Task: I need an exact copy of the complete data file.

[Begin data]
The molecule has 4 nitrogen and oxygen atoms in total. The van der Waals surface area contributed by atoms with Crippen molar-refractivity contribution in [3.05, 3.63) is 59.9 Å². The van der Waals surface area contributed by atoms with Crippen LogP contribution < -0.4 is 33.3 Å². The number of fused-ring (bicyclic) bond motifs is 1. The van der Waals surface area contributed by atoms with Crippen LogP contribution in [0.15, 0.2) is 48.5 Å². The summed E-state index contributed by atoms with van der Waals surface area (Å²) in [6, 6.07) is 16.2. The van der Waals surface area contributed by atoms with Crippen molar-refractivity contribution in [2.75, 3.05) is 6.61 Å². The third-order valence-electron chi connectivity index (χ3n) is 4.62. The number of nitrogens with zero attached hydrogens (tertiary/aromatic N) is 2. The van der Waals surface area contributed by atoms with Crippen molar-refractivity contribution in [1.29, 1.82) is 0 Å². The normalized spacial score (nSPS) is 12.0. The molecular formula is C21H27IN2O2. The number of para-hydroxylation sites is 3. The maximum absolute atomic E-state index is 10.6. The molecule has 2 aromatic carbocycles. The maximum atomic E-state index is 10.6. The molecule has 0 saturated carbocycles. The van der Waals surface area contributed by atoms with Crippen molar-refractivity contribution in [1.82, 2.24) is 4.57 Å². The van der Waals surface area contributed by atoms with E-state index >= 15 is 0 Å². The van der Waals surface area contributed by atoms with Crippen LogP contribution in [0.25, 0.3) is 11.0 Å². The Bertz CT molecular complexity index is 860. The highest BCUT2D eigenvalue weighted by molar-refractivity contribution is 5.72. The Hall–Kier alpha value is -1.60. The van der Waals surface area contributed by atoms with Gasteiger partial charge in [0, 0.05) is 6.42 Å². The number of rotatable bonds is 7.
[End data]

The molecule has 4 nitrogen and oxygen atoms in total. The van der Waals surface area contributed by atoms with Crippen molar-refractivity contribution in [3.05, 3.63) is 59.9 Å². The van der Waals surface area contributed by atoms with Crippen LogP contribution < -0.4 is 33.3 Å². The number of fused-ring (bicyclic) bond motifs is 1. The van der Waals surface area contributed by atoms with Crippen LogP contribution in [0.15, 0.2) is 48.5 Å². The summed E-state index contributed by atoms with van der Waals surface area (Å²) in [6, 6.07) is 16.2. The van der Waals surface area contributed by atoms with Crippen molar-refractivity contribution in [2.75, 3.05) is 6.61 Å². The third-order valence-electron chi connectivity index (χ3n) is 4.62. The number of nitrogens with zero attached hydrogens (tertiary/aromatic N) is 2. The van der Waals surface area contributed by atoms with Crippen molar-refractivity contribution in [1.29, 1.82) is 0 Å². The normalized spacial score (nSPS) is 12.0. The molecular formula is C21H27IN2O2. The number of para-hydroxylation sites is 3. The maximum absolute atomic E-state index is 10.6. The molecule has 2 aromatic carbocycles. The maximum atomic E-state index is 10.6. The molecule has 0 saturated carbocycles. The van der Waals surface area contributed by atoms with Crippen molar-refractivity contribution in [1.82, 2.24) is 4.57 Å². The van der Waals surface area contributed by atoms with E-state index >= 15 is 0 Å². The van der Waals surface area contributed by atoms with Crippen LogP contribution in [0.25, 0.3) is 11.0 Å². The Bertz CT molecular complexity index is 860. The highest BCUT2D eigenvalue weighted by molar-refractivity contribution is 5.72. The Hall–Kier alpha value is -1.60. The van der Waals surface area contributed by atoms with Gasteiger partial charge in [0, 0.05) is 6.42 Å². The number of rotatable bonds is 7.